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on the academy, and it is incomprehensible that people would do this after the evil that we saw in new zealand. but i also think it is important to say that it represents... it shows the rise of islamophobia, but also it is not representative of the newcastle. it is really sad to be down here again. i was here last time the building was damaged. and it is not acceptable. we responded to the incident last night and it is nice to hear that a member of the community living near actually reported the incident. so the community are aware. they are as appalled as i am about the damage being caused to this building again. you are in no doubt that this is another hate crime, as a force? yes. it is. there is nothing that can hurt us more than someone attacking our holy book. so you can see from my face that... i wish something like that did not happen to anyone. it must not happen again. itjust cannot carry on. mark denten, bbc news. prosecutors have dropped all charges against us actorjussie smollett
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for allegedly staging a racist and homophobic attack, according to his lawyers. the empire actor told police he was attacked by two men in chicago in january. his attorneys have today maintained that he was attacked by two unknown individuals. 0ur los angeles correspondent peter bowes has the details. a little earlier, jussie smollett can his reaction to the decision by the prosecutors to drop the charges against him. first of all, i want to thank my family, my friends, the incredible people of chicago and all over the country and the world have prayed for me, who have supported me, who have shown me so much love. no—one will ever know how much that has meant to me and i will forever be grateful. i want you to know that, not for a moment, was it in vain. i have been truthful and consistent on every single level since day one. i would not be my mother's son if i was capable of one drop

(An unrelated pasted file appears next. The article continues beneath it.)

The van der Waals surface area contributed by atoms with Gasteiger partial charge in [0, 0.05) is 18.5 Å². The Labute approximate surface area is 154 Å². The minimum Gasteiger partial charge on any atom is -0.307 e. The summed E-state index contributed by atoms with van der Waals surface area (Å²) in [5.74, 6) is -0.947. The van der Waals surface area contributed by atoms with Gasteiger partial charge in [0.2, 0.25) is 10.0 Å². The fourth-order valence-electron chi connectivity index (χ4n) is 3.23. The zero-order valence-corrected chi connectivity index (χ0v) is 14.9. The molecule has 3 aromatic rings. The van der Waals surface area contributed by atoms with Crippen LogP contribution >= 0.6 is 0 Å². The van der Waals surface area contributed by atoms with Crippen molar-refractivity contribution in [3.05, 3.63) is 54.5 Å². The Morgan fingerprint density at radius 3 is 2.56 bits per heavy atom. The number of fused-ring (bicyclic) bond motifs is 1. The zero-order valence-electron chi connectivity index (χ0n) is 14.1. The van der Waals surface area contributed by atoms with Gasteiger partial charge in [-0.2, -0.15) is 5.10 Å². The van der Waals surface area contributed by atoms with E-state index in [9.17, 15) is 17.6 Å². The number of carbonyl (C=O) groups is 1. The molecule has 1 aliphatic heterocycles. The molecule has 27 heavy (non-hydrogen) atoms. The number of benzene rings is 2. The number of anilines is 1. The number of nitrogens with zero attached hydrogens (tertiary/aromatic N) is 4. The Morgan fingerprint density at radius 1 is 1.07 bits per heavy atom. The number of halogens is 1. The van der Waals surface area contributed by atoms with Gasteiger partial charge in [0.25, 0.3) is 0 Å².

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of what i have been accused of. this has been an incredibly difficult time. honestly, one of the worst of my life. but i am a man of faith and i am a man who has knowledge of my history and i would not ring my family, our lives, or the movement through a fire like this. ijust the movement through a fire like this. i just wouldn't. the movement through a fire like this. ijust wouldn't. does make would not bring. so i want to thank my legal counsel from the bottom of my legal counsel from the bottom of my heart. and i would also like to thank the state of illinois for attempting to do what is right. now, i'd like nothing more than tojust get back to work and move on with my life, but make no mistakes, i will a lwa ys life, but make no mistakes, i will always continue to fight for the justice, equality, betterment of marginalised people everywhere. again, thank you for the support, thank you for faith, thank you to god. thank you all. but in a press conference chicago's mayor condemned today's decision, calling it a whitewash ofjustice that shows there is no accountability in the system. the city's police chief echoed that sentiment.